The men spent most of their waking hours caring for them often under almost impossible conditions. They fought together, rested and ate together, often slept together and ultimately died together. They were in it together. There is no getting away from the fact that their lives were unforgiving and unremitting, but at the same time the men responsible for them lavished as much care as they could to alleviate their suffering and formed incredible bonds with them.

An officer responsible for vetting his men’s letters home wrote in the war diary:

Drivers often almost wept as they wrote of their faithful friends – the horses – wishing so much that they could be given more feed and better shelter. Such care and attention they gave these dumb animals. When nothing else was available an old sock was used to rub them down or to bandage a cracked heel, while breast collar and girth galls were eased by wrapping light articles around the harness to keep it from rubbing against the sore spot.”

It is impossible for me to visualise or comprehend the carnage and horrors my grandfather must have witnessed to both humans and horses as it is the stuff of nightmares, but I like to think that my grandfather was a humane man and did all that he could to ease the suffering of the horses and mules in his care.

I am so proud of him that I wrote a book about his experiences and the life of war horses at the western front. BUY IT NOW from Bitzabooks.com the publisher using the PayPal link below or from Amazon Books.
War horses. There From the Start book cover
RRP £9.99 ISBN: 9781094956763 UK orders £11.00 including shipping using PayPal button below. Shipped direct from publisher bitzabooks.com

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There From the Start. A book on the war horses and their carers.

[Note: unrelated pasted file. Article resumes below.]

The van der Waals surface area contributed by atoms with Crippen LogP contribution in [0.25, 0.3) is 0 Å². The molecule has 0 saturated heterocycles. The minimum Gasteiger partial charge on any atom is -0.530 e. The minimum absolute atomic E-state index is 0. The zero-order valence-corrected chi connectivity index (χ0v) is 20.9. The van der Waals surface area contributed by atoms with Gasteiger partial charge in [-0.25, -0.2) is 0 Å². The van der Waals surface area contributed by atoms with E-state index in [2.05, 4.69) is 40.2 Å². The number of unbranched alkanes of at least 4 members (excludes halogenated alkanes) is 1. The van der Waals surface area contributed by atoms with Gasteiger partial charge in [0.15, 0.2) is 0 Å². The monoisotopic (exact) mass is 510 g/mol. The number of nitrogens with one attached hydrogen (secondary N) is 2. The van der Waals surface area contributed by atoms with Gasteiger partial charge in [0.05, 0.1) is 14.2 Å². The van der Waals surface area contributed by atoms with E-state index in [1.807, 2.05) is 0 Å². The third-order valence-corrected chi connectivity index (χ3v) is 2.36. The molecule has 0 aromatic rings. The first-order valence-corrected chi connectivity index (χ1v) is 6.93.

Read about the incredible emotional bond between the war horses and the men and how they survived the hardships on the front line.

Available from Amazon books or Special Offer direct from publisher bitzabooks.com. Buy Now £11.00 incl. p&p using PayPal button below. UK orders only. For North American orders contact bitzabooks@gmail.com or order from Amazon books.

War horses. There From the Start book cover

ISBN: 978-1094956763 RRP. £9.99 150 pages 40 b&w photographs.

Exploring the emotional bond between the war horses and soldiers in World War One.

My book There From the Start follows the exploits of my grandfather Edwin Clark who spent four Novembers during his 42 months on the western front with the Field artillery war horses. The book explores the extraordinary relationship between the men and the war horses and how they were trained and cared for under horrendous conditions.

The men were devoted to them, spending most of their working hours with them, and they helped sustain the men’s physical and mental well-being by being their confidants, friends and comrades.

Impossible to imagine the carnage.

They were in it together and just as the horses and mules did their utmost to help the troops the men reciprocated by doing all they could to ease their hardships. They fought and suffered together, faced the same dangers, often rested, slept and ate together and ultimately died together.

Edwin received serious injuries in early November 1918 when a bomb was dropped on him and his colleagues while they were feeding and grooming the horses a mile behind the front line. It caused carnage, killing and maiming many of the horses and men. I find it impossible to imagine the awful sounds, sights and smells he had to endure, made worse I’m sure by witnessing the suffering of his harmless equine comrades.